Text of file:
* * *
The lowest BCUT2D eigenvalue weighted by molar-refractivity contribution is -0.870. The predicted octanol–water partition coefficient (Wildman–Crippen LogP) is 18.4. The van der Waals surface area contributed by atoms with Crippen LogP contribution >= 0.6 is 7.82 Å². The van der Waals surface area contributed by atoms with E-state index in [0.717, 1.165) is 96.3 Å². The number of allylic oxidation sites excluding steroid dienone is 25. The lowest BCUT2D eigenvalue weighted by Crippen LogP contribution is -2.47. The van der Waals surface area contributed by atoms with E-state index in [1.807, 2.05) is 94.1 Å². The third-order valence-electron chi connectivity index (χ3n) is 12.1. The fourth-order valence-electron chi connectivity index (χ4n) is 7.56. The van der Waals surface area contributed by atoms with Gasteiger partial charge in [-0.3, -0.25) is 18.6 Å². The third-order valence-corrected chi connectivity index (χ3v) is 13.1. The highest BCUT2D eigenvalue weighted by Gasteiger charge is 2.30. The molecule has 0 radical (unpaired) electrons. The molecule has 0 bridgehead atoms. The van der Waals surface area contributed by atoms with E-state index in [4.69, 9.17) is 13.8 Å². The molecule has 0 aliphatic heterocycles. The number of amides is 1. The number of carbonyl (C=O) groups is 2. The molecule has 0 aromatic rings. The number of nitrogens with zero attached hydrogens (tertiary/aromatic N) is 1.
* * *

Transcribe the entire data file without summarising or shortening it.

The lowest BCUT2D eigenvalue weighted by molar-refractivity contribution is -0.870. The predicted octanol–water partition coefficient (Wildman–Crippen LogP) is 18.4. The van der Waals surface area contributed by atoms with Crippen LogP contribution >= 0.6 is 7.82 Å². The van der Waals surface area contributed by atoms with E-state index in [0.717, 1.165) is 96.3 Å². The number of allylic oxidation sites excluding steroid dienone is 25. The lowest BCUT2D eigenvalue weighted by Crippen LogP contribution is -2.47. The van der Waals surface area contributed by atoms with E-state index in [1.807, 2.05) is 94.1 Å². The third-order valence-electron chi connectivity index (χ3n) is 12.1. The fourth-order valence-electron chi connectivity index (χ4n) is 7.56. The van der Waals surface area contributed by atoms with Gasteiger partial charge in [-0.3, -0.25) is 18.6 Å². The third-order valence-corrected chi connectivity index (χ3v) is 13.1. The highest BCUT2D eigenvalue weighted by Gasteiger charge is 2.30. The molecule has 0 radical (unpaired) electrons. The molecule has 0 bridgehead atoms. The van der Waals surface area contributed by atoms with E-state index in [4.69, 9.17) is 13.8 Å². The molecule has 0 aliphatic heterocycles. The number of amides is 1. The number of carbonyl (C=O) groups is 2. The molecule has 0 aromatic rings. The number of nitrogens with zero attached hydrogens (tertiary/aromatic N) is 1.